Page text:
At least 126,000 voters in Brooklyn, New York, were purged from voter rolls. The purge seems to be a symptom of the state's "closed primary" system, which forces voters to affiliate with a political party to vote. Yet, the disenfranchisement of so many voters in Brooklyn and in other parts of the state ahead of the primary on April 19 has most Democrats excusing what should be considered voter suppression.
"The fact is the 'closed primary' system in states like New York is the two-party system's key mechanism for maintaining control over elections in the face of trends, where fewer and fewer Americans wish to affiliate with one of the two most prominent parties in the United States."
The concept of a "closed primary" is the idea that voters should formally affiliate with a political party if they would like to vote in that party's primary. There is nothing particularly nefarious about the idea, however, in practice, it makes it much easier for the leadership of the two most prominent parties to maintain the status quo.
The New York primary is a glaring example of how primaries are managed in ways which protect the political establishment. The date to declare one's party affiliation was ridiculously early in the election, on October 9. Even though one could register to vote up until March 25, back in October no voter would have thought Bernie Sanders would be in a competitive contest against Hillary Clinton in April.
Ari Berman, a journalist for The Nation, reported around 27 percent of registered voters would not be able to vote in the primary because it is "closed."
The widespread perception is all of these people should not be allowed to vote because parachuting into an election when they have no allegiance to a party is wrong. But Brooklyn shows this is impacting Democratic and Republican voters. It is significantly affecting first-time voters.
The New York City Board of Elections "removed 126,000 Brooklyn Democrats from the rolls," WNYC reported. Twelve thousand people, who moved out of the borough, 44,000 were moved from active to inactive voter status, and 70,000 voters were removed from the inactive voter list entirely. While some of these people should be purged, there is no clear reason why there would be a 14 percent drop in Democrats.
Remarkably, New York has three primaries in 2016. The next two are on June 28 for Congress and September 13 for state and local offices. Berman suggested this was probably designed to keep high voter turnout on April 19 from benefiting candidates running for state or local offices.
Hundreds of voters sued New York ahead of the primary in order to force state officials to make it an open primary. One plaintiff, Joanna Viscuso, a 19 year-old, registered to vote as a Democrat in 2014 at her college orientation. She noticed last week that her voter registration now claimed she was "not affiliated" with a party. After calling her county's Board of Elections, she was informed in September she filled out a form "to change her party affiliation and sent it in October." However, she never did such a thing.
Attorneys with Election Justice USA went before a judge during the afternoon of the New York primary. According to The Young Turks' Jordan Chariton, the judge informed the attorneys and voters they needed to bring in representatives from all the counties of New York state to defend the voter registration process. It is impossible to get all the representatives together within hours so a hearing was scheduled for later. The judge also said voters could fill out provisional ballots if they were purged and contest the election outcome. But there would be no relief for tens of thousands of voters unable to participate the day of the primary.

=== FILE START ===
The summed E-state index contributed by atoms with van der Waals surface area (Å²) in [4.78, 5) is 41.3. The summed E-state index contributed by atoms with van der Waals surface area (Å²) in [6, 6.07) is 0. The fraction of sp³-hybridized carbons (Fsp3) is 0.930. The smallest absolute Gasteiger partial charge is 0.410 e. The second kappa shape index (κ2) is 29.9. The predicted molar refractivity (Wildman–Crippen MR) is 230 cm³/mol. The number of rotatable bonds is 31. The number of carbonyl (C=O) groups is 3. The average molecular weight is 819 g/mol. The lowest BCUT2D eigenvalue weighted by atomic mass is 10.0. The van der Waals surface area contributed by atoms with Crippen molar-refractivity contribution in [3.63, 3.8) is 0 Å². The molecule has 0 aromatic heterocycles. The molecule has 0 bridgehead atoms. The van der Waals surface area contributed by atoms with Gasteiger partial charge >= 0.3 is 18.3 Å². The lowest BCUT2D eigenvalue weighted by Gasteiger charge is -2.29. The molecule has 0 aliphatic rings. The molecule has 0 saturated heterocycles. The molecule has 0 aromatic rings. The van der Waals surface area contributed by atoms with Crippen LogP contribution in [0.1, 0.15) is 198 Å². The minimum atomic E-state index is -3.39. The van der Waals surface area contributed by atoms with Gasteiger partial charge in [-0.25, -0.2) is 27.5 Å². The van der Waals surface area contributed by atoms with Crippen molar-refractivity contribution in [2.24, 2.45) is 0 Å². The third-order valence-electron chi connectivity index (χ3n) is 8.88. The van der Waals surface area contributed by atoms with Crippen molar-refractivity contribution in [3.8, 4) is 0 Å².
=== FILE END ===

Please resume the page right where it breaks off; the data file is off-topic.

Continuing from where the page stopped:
Countless people have reported on social media that they went to vote and found their party affiliation was inexplicably changed. This is a serious problem, but what Bernie Sanders, his supporters, and thousands of voters get for complaining is a response that this is not really voter suppression.
For example, on Twitter, The New Republic's Jamil Smith questioned whether what happened in New York's "closed primary" system was voter disenfranchisement. He declared, "The more folks in New York act like their votes are being suppressed by annoying deadlines, the less focus we put on actual suppression."
Others went on about how poll taxes, literacy tests, and grandfather clauses are "real" types of voter suppression, but not what happened in New York's "closed primary" system.
The fact is the "closed primary" system in states like New York is the two-party system's key mechanism for maintaining control over elections in the face of trends, where fewer and fewer Americans wish to affiliate with one of the two most prominent parties in the United States.
In January, Gallup reported the number of Americans, who affiliate as Democrats or Republicans were near "historic lows." The number of people who describe themselves as independents has risen sharply to four out of ten Americans during the last five years.
As the New York primary has demonstrated, even if the idea of "closed primaries" is acceptable in democracy, in its execution it deprives too many voters of their right to participate in elections.
It is no coincidence that many of the same people who show indifference toward voter disenfranchisement in the "closed primary" system also are the ones diminishing the significance of Clinton's dependence on corporate and special interest money to compete in the primary against Sanders. Both stances reinforce the political status quo, which the Sanders campaign has undermined simply by its unwillingness to adhere to a script the Democratic National Committee would like the campaign to follow.